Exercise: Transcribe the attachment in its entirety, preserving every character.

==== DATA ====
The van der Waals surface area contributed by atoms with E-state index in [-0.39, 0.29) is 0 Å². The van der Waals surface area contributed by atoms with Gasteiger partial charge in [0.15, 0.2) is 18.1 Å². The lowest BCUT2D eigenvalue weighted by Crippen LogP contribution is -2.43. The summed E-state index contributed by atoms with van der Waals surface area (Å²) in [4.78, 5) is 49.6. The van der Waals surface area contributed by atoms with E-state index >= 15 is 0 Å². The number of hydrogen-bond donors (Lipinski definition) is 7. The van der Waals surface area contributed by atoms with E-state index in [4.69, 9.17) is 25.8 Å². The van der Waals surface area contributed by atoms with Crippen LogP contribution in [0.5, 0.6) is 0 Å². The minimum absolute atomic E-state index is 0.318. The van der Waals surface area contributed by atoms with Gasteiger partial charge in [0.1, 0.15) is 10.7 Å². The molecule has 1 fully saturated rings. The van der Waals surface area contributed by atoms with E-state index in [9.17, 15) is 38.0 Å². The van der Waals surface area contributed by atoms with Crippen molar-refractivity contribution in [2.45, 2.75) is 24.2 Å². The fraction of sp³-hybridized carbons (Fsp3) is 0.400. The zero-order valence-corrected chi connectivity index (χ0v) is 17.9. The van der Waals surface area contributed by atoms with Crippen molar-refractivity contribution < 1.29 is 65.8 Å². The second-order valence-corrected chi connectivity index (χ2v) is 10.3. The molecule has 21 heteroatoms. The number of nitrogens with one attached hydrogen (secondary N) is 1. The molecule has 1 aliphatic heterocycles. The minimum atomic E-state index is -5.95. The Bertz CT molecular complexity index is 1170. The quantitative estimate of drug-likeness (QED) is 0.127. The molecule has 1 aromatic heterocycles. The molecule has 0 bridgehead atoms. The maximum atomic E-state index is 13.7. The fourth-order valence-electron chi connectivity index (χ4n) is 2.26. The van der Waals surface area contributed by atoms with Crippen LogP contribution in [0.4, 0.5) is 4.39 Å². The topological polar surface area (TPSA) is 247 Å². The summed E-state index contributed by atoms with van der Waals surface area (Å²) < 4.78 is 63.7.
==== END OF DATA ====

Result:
The van der Waals surface area contributed by atoms with E-state index in [-0.39, 0.29) is 0 Å². The van der Waals surface area contributed by atoms with Gasteiger partial charge in [0.15, 0.2) is 18.1 Å². The lowest BCUT2D eigenvalue weighted by Crippen LogP contribution is -2.43. The summed E-state index contributed by atoms with van der Waals surface area (Å²) in [4.78, 5) is 49.6. The van der Waals surface area contributed by atoms with E-state index >= 15 is 0 Å². The number of hydrogen-bond donors (Lipinski definition) is 7. The van der Waals surface area contributed by atoms with E-state index in [4.69, 9.17) is 25.8 Å². The van der Waals surface area contributed by atoms with Crippen LogP contribution in [0.5, 0.6) is 0 Å². The minimum absolute atomic E-state index is 0.318. The van der Waals surface area contributed by atoms with Gasteiger partial charge in [0.1, 0.15) is 10.7 Å². The molecule has 1 fully saturated rings. The van der Waals surface area contributed by atoms with E-state index in [9.17, 15) is 38.0 Å². The van der Waals surface area contributed by atoms with Crippen molar-refractivity contribution in [2.45, 2.75) is 24.2 Å². The fraction of sp³-hybridized carbons (Fsp3) is 0.400. The zero-order valence-corrected chi connectivity index (χ0v) is 17.9. The van der Waals surface area contributed by atoms with Crippen molar-refractivity contribution < 1.29 is 65.8 Å². The second-order valence-corrected chi connectivity index (χ2v) is 10.3. The molecule has 21 heteroatoms. The number of nitrogens with one attached hydrogen (secondary N) is 1. The molecule has 1 aliphatic heterocycles. The minimum atomic E-state index is -5.95. The Bertz CT molecular complexity index is 1170. The quantitative estimate of drug-likeness (QED) is 0.127. The molecule has 1 aromatic heterocycles. The molecule has 0 bridgehead atoms. The maximum atomic E-state index is 13.7. The fourth-order valence-electron chi connectivity index (χ4n) is 2.26. The van der Waals surface area contributed by atoms with Crippen LogP contribution in [0.4, 0.5) is 4.39 Å². The topological polar surface area (TPSA) is 247 Å². The summed E-state index contributed by atoms with van der Waals surface area (Å²) < 4.78 is 63.7.